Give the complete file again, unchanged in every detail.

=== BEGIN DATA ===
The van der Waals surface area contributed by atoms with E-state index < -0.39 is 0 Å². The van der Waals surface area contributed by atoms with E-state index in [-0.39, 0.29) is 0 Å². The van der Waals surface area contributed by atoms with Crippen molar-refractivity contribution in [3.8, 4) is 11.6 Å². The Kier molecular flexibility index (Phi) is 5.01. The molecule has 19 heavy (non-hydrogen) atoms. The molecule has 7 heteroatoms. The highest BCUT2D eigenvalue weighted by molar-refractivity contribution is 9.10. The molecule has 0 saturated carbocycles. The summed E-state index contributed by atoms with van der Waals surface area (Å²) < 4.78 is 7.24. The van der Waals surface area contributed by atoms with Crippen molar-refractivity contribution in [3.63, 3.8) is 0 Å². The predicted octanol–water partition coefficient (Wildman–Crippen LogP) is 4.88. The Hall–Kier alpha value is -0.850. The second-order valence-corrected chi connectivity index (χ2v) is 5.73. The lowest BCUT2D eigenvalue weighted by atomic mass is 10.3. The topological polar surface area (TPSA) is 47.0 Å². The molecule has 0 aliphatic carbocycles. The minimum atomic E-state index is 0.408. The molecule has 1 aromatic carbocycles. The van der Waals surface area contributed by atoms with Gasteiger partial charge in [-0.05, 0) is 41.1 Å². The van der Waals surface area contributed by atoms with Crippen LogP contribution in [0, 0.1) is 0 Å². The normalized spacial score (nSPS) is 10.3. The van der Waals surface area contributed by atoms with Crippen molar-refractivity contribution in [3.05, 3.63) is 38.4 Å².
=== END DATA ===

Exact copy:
The van der Waals surface area contributed by atoms with E-state index < -0.39 is 0 Å². The van der Waals surface area contributed by atoms with E-state index in [-0.39, 0.29) is 0 Å². The van der Waals surface area contributed by atoms with Crippen molar-refractivity contribution in [3.8, 4) is 11.6 Å². The Kier molecular flexibility index (Phi) is 5.01. The molecule has 19 heavy (non-hydrogen) atoms. The molecule has 7 heteroatoms. The highest BCUT2D eigenvalue weighted by molar-refractivity contribution is 9.10. The molecule has 0 saturated carbocycles. The summed E-state index contributed by atoms with van der Waals surface area (Å²) < 4.78 is 7.24. The van der Waals surface area contributed by atoms with Crippen molar-refractivity contribution in [3.63, 3.8) is 0 Å². The predicted octanol–water partition coefficient (Wildman–Crippen LogP) is 4.88. The Hall–Kier alpha value is -0.850. The second-order valence-corrected chi connectivity index (χ2v) is 5.73. The lowest BCUT2D eigenvalue weighted by atomic mass is 10.3. The topological polar surface area (TPSA) is 47.0 Å². The molecule has 0 aliphatic carbocycles. The minimum atomic E-state index is 0.408. The molecule has 1 aromatic carbocycles. The van der Waals surface area contributed by atoms with Gasteiger partial charge in [-0.05, 0) is 41.1 Å². The van der Waals surface area contributed by atoms with Crippen LogP contribution in [0, 0.1) is 0 Å². The normalized spacial score (nSPS) is 10.3. The van der Waals surface area contributed by atoms with Crippen molar-refractivity contribution in [3.05, 3.63) is 38.4 Å².